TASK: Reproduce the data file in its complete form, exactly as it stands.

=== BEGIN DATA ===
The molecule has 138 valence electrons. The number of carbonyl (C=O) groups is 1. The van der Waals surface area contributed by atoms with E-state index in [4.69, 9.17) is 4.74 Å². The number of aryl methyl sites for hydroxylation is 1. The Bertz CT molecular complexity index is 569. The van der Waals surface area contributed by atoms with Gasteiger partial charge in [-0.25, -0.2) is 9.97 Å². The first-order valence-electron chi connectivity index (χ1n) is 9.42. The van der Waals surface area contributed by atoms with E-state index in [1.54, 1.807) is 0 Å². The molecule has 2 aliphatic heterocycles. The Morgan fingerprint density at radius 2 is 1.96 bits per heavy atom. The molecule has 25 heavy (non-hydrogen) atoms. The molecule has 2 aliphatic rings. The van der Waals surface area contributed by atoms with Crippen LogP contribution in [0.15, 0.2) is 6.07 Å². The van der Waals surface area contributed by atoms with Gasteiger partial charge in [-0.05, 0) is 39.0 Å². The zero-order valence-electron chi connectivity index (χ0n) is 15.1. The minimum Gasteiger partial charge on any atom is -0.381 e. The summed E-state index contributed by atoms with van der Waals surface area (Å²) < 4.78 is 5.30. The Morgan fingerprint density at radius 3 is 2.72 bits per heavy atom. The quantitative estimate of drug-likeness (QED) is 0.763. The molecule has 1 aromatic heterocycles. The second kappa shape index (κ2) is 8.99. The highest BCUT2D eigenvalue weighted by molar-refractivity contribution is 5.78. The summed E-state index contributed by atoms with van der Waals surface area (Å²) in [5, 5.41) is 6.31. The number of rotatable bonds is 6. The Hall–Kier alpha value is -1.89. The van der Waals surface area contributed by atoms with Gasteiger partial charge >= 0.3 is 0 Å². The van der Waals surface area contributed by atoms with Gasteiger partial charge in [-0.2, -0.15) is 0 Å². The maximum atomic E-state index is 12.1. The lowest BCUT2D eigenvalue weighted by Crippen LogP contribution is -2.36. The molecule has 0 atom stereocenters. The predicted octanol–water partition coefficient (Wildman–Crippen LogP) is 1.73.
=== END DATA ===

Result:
The molecule has 138 valence electrons. The number of carbonyl (C=O) groups is 1. The van der Waals surface area contributed by atoms with E-state index in [4.69, 9.17) is 4.74 Å². The number of aryl methyl sites for hydroxylation is 1. The Bertz CT molecular complexity index is 569. The van der Waals surface area contributed by atoms with Gasteiger partial charge in [-0.25, -0.2) is 9.97 Å². The first-order valence-electron chi connectivity index (χ1n) is 9.42. The van der Waals surface area contributed by atoms with E-state index in [1.54, 1.807) is 0 Å². The molecule has 2 aliphatic heterocycles. The Morgan fingerprint density at radius 2 is 1.96 bits per heavy atom. The molecule has 25 heavy (non-hydrogen) atoms. The molecule has 2 aliphatic rings. The van der Waals surface area contributed by atoms with Crippen LogP contribution in [0.15, 0.2) is 6.07 Å². The van der Waals surface area contributed by atoms with Gasteiger partial charge in [-0.05, 0) is 39.0 Å². The zero-order valence-electron chi connectivity index (χ0n) is 15.1. The minimum Gasteiger partial charge on any atom is -0.381 e. The summed E-state index contributed by atoms with van der Waals surface area (Å²) < 4.78 is 5.30. The Morgan fingerprint density at radius 3 is 2.72 bits per heavy atom. The quantitative estimate of drug-likeness (QED) is 0.763. The molecule has 1 aromatic heterocycles. The second kappa shape index (κ2) is 8.99. The highest BCUT2D eigenvalue weighted by molar-refractivity contribution is 5.78. The summed E-state index contributed by atoms with van der Waals surface area (Å²) in [5, 5.41) is 6.31. The number of rotatable bonds is 6. The Hall–Kier alpha value is -1.89. The van der Waals surface area contributed by atoms with Gasteiger partial charge >= 0.3 is 0 Å². The van der Waals surface area contributed by atoms with Gasteiger partial charge in [-0.2, -0.15) is 0 Å². The maximum atomic E-state index is 12.1. The lowest BCUT2D eigenvalue weighted by Crippen LogP contribution is -2.36. The molecule has 0 atom stereocenters. The predicted octanol–water partition coefficient (Wildman–Crippen LogP) is 1.73.